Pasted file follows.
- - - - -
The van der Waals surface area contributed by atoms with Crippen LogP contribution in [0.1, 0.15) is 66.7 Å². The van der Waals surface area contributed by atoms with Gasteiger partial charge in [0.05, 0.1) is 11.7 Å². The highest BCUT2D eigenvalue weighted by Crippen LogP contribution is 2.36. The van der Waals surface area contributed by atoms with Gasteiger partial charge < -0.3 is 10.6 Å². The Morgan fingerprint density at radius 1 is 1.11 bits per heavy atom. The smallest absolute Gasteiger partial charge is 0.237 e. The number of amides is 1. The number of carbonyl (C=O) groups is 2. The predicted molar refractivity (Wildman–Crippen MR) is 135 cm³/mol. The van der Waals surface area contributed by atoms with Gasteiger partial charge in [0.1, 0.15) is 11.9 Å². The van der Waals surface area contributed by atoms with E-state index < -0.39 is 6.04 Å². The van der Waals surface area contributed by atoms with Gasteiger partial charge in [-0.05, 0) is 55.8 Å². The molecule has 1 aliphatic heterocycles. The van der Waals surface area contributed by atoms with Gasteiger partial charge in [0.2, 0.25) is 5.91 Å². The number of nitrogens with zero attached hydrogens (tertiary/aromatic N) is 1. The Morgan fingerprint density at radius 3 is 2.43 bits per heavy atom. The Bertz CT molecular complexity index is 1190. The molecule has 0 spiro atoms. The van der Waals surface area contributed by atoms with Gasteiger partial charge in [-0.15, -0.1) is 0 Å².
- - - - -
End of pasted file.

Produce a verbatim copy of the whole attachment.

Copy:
The van der Waals surface area contributed by atoms with Crippen LogP contribution in [0.1, 0.15) is 66.7 Å². The van der Waals surface area contributed by atoms with Gasteiger partial charge in [0.05, 0.1) is 11.7 Å². The highest BCUT2D eigenvalue weighted by Crippen LogP contribution is 2.36. The van der Waals surface area contributed by atoms with Gasteiger partial charge < -0.3 is 10.6 Å². The Morgan fingerprint density at radius 1 is 1.11 bits per heavy atom. The smallest absolute Gasteiger partial charge is 0.237 e. The number of amides is 1. The number of carbonyl (C=O) groups is 2. The predicted molar refractivity (Wildman–Crippen MR) is 135 cm³/mol. The van der Waals surface area contributed by atoms with Gasteiger partial charge in [0.1, 0.15) is 11.9 Å². The van der Waals surface area contributed by atoms with E-state index < -0.39 is 6.04 Å². The van der Waals surface area contributed by atoms with Gasteiger partial charge in [-0.05, 0) is 55.8 Å². The molecule has 1 aliphatic heterocycles. The van der Waals surface area contributed by atoms with Gasteiger partial charge in [0.2, 0.25) is 5.91 Å². The number of nitrogens with zero attached hydrogens (tertiary/aromatic N) is 1. The Morgan fingerprint density at radius 3 is 2.43 bits per heavy atom. The Bertz CT molecular complexity index is 1190. The molecule has 0 spiro atoms. The van der Waals surface area contributed by atoms with Gasteiger partial charge in [-0.15, -0.1) is 0 Å².